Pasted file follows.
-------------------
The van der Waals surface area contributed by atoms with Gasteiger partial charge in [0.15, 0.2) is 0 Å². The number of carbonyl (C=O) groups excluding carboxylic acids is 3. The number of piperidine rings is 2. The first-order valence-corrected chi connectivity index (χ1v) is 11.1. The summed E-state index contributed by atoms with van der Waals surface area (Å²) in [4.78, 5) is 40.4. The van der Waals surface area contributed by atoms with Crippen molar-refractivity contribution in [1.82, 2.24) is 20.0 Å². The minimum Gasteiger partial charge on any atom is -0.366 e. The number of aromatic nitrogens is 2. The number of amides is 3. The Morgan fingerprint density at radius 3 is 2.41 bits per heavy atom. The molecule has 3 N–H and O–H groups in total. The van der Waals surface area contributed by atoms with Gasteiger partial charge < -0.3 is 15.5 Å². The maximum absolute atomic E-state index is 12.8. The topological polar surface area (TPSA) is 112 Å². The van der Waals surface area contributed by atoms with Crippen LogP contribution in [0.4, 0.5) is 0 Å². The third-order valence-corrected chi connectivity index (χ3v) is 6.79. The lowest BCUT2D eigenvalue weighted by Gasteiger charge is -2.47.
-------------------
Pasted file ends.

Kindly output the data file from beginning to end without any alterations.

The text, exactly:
The van der Waals surface area contributed by atoms with Gasteiger partial charge in [0.15, 0.2) is 0 Å². The number of carbonyl (C=O) groups excluding carboxylic acids is 3. The number of piperidine rings is 2. The first-order valence-corrected chi connectivity index (χ1v) is 11.1. The summed E-state index contributed by atoms with van der Waals surface area (Å²) in [4.78, 5) is 40.4. The van der Waals surface area contributed by atoms with Crippen molar-refractivity contribution in [1.82, 2.24) is 20.0 Å². The minimum Gasteiger partial charge on any atom is -0.366 e. The number of aromatic nitrogens is 2. The number of amides is 3. The Morgan fingerprint density at radius 3 is 2.41 bits per heavy atom. The molecule has 3 N–H and O–H groups in total. The van der Waals surface area contributed by atoms with Gasteiger partial charge < -0.3 is 15.5 Å². The maximum absolute atomic E-state index is 12.8. The topological polar surface area (TPSA) is 112 Å². The van der Waals surface area contributed by atoms with Crippen LogP contribution in [0.4, 0.5) is 0 Å². The third-order valence-corrected chi connectivity index (χ3v) is 6.79. The lowest BCUT2D eigenvalue weighted by Gasteiger charge is -2.47.